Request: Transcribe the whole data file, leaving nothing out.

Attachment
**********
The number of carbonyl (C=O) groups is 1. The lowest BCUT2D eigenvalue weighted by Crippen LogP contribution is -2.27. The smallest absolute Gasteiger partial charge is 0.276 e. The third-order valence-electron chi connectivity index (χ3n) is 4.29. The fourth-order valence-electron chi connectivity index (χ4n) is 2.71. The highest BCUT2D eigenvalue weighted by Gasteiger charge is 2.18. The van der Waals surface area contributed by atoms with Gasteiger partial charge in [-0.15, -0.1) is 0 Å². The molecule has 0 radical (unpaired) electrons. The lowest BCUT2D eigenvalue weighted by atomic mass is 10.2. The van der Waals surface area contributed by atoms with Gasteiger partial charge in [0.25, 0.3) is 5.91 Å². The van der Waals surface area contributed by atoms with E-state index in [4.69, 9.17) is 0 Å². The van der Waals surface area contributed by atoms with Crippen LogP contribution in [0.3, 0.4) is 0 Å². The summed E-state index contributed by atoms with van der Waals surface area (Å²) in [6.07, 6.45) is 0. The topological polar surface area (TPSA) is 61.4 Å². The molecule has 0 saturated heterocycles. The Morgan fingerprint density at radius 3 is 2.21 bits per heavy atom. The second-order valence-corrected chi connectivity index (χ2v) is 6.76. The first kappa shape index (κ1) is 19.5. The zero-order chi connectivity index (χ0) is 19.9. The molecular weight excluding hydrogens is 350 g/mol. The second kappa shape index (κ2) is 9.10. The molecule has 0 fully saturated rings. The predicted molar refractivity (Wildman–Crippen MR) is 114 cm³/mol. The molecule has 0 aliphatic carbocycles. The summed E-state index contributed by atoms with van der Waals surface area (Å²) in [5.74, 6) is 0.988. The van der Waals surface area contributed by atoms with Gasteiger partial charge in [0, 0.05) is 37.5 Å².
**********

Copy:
The number of carbonyl (C=O) groups is 1. The lowest BCUT2D eigenvalue weighted by Crippen LogP contribution is -2.27. The smallest absolute Gasteiger partial charge is 0.276 e. The third-order valence-electron chi connectivity index (χ3n) is 4.29. The fourth-order valence-electron chi connectivity index (χ4n) is 2.71. The highest BCUT2D eigenvalue weighted by Gasteiger charge is 2.18. The van der Waals surface area contributed by atoms with Gasteiger partial charge in [-0.15, -0.1) is 0 Å². The molecule has 0 radical (unpaired) electrons. The lowest BCUT2D eigenvalue weighted by atomic mass is 10.2. The van der Waals surface area contributed by atoms with Gasteiger partial charge in [0.25, 0.3) is 5.91 Å². The van der Waals surface area contributed by atoms with E-state index in [4.69, 9.17) is 0 Å². The van der Waals surface area contributed by atoms with Crippen LogP contribution in [0.3, 0.4) is 0 Å². The summed E-state index contributed by atoms with van der Waals surface area (Å²) in [6.07, 6.45) is 0. The topological polar surface area (TPSA) is 61.4 Å². The molecule has 0 saturated heterocycles. The Morgan fingerprint density at radius 3 is 2.21 bits per heavy atom. The second-order valence-corrected chi connectivity index (χ2v) is 6.76. The first kappa shape index (κ1) is 19.5. The zero-order chi connectivity index (χ0) is 19.9. The molecular weight excluding hydrogens is 350 g/mol. The second kappa shape index (κ2) is 9.10. The molecule has 0 fully saturated rings. The predicted molar refractivity (Wildman–Crippen MR) is 114 cm³/mol. The molecule has 0 aliphatic carbocycles. The summed E-state index contributed by atoms with van der Waals surface area (Å²) in [5.74, 6) is 0.988. The van der Waals surface area contributed by atoms with Gasteiger partial charge in [0, 0.05) is 37.5 Å².